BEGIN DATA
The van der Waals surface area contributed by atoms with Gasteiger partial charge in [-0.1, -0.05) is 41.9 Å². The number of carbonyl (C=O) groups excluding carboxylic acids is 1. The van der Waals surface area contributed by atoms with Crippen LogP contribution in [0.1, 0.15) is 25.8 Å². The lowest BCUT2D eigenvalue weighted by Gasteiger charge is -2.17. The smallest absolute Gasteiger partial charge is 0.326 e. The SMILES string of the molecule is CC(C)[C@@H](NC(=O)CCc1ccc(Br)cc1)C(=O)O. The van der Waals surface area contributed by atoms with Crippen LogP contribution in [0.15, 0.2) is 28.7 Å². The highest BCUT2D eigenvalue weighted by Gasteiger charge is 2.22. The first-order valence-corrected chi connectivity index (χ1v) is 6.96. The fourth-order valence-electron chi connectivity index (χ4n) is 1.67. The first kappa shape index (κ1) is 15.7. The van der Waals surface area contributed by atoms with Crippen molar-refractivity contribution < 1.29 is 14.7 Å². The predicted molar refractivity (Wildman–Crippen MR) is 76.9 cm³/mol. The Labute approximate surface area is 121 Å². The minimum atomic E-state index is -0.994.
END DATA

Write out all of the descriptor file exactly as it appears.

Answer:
The van der Waals surface area contributed by atoms with Gasteiger partial charge in [-0.1, -0.05) is 41.9 Å². The number of carbonyl (C=O) groups excluding carboxylic acids is 1. The van der Waals surface area contributed by atoms with Crippen LogP contribution in [0.1, 0.15) is 25.8 Å². The lowest BCUT2D eigenvalue weighted by Gasteiger charge is -2.17. The smallest absolute Gasteiger partial charge is 0.326 e. The SMILES string of the molecule is CC(C)[C@@H](NC(=O)CCc1ccc(Br)cc1)C(=O)O. The van der Waals surface area contributed by atoms with Crippen LogP contribution in [0.15, 0.2) is 28.7 Å². The highest BCUT2D eigenvalue weighted by Gasteiger charge is 2.22. The first-order valence-corrected chi connectivity index (χ1v) is 6.96. The fourth-order valence-electron chi connectivity index (χ4n) is 1.67. The first kappa shape index (κ1) is 15.7. The van der Waals surface area contributed by atoms with Crippen molar-refractivity contribution < 1.29 is 14.7 Å². The predicted molar refractivity (Wildman–Crippen MR) is 76.9 cm³/mol. The Labute approximate surface area is 121 Å². The minimum atomic E-state index is -0.994.